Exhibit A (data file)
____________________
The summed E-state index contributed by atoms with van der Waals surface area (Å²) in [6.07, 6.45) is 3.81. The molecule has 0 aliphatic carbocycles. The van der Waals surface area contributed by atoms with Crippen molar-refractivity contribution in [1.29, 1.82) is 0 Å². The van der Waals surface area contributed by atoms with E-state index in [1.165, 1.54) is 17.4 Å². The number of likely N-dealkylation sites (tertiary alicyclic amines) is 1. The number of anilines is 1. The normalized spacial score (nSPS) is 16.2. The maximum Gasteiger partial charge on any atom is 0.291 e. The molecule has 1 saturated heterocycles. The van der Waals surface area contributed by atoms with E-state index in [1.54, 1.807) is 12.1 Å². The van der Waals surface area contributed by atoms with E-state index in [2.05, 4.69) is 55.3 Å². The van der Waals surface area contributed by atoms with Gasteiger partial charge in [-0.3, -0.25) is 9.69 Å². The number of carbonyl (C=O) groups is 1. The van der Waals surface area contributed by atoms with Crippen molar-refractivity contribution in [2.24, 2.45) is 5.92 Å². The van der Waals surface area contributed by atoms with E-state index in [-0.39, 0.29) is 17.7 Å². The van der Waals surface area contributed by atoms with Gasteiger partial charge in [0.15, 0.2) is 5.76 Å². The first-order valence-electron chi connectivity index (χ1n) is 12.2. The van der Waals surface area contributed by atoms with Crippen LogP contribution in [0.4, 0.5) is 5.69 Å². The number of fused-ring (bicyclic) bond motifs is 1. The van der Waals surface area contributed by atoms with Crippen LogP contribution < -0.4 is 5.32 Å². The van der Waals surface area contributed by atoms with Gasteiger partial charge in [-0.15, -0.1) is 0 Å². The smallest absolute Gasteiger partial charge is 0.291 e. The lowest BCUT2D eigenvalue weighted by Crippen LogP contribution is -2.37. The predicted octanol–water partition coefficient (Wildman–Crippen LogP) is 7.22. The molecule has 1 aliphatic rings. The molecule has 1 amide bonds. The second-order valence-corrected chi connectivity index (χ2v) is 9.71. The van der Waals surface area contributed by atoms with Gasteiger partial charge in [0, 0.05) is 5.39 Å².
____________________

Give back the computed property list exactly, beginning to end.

The summed E-state index contributed by atoms with van der Waals surface area (Å²) in [6.07, 6.45) is 3.81. The molecule has 0 aliphatic carbocycles. The van der Waals surface area contributed by atoms with Crippen molar-refractivity contribution in [1.29, 1.82) is 0 Å². The van der Waals surface area contributed by atoms with E-state index in [1.165, 1.54) is 17.4 Å². The number of likely N-dealkylation sites (tertiary alicyclic amines) is 1. The number of anilines is 1. The normalized spacial score (nSPS) is 16.2. The maximum Gasteiger partial charge on any atom is 0.291 e. The molecule has 1 saturated heterocycles. The van der Waals surface area contributed by atoms with E-state index in [1.54, 1.807) is 12.1 Å². The van der Waals surface area contributed by atoms with E-state index in [2.05, 4.69) is 55.3 Å². The van der Waals surface area contributed by atoms with Gasteiger partial charge in [-0.3, -0.25) is 9.69 Å². The number of carbonyl (C=O) groups is 1. The van der Waals surface area contributed by atoms with Crippen molar-refractivity contribution in [2.24, 2.45) is 5.92 Å². The van der Waals surface area contributed by atoms with E-state index in [-0.39, 0.29) is 17.7 Å². The van der Waals surface area contributed by atoms with Gasteiger partial charge in [0.15, 0.2) is 5.76 Å². The first-order valence-electron chi connectivity index (χ1n) is 12.2. The van der Waals surface area contributed by atoms with Crippen LogP contribution in [0.4, 0.5) is 5.69 Å². The number of fused-ring (bicyclic) bond motifs is 1. The van der Waals surface area contributed by atoms with Crippen LogP contribution < -0.4 is 5.32 Å². The van der Waals surface area contributed by atoms with Gasteiger partial charge in [-0.15, -0.1) is 0 Å². The smallest absolute Gasteiger partial charge is 0.291 e. The lowest BCUT2D eigenvalue weighted by Crippen LogP contribution is -2.37. The predicted octanol–water partition coefficient (Wildman–Crippen LogP) is 7.22. The molecule has 1 aliphatic rings. The molecule has 1 amide bonds. The second-order valence-corrected chi connectivity index (χ2v) is 9.71. The van der Waals surface area contributed by atoms with Gasteiger partial charge in [0, 0.05) is 5.39 Å².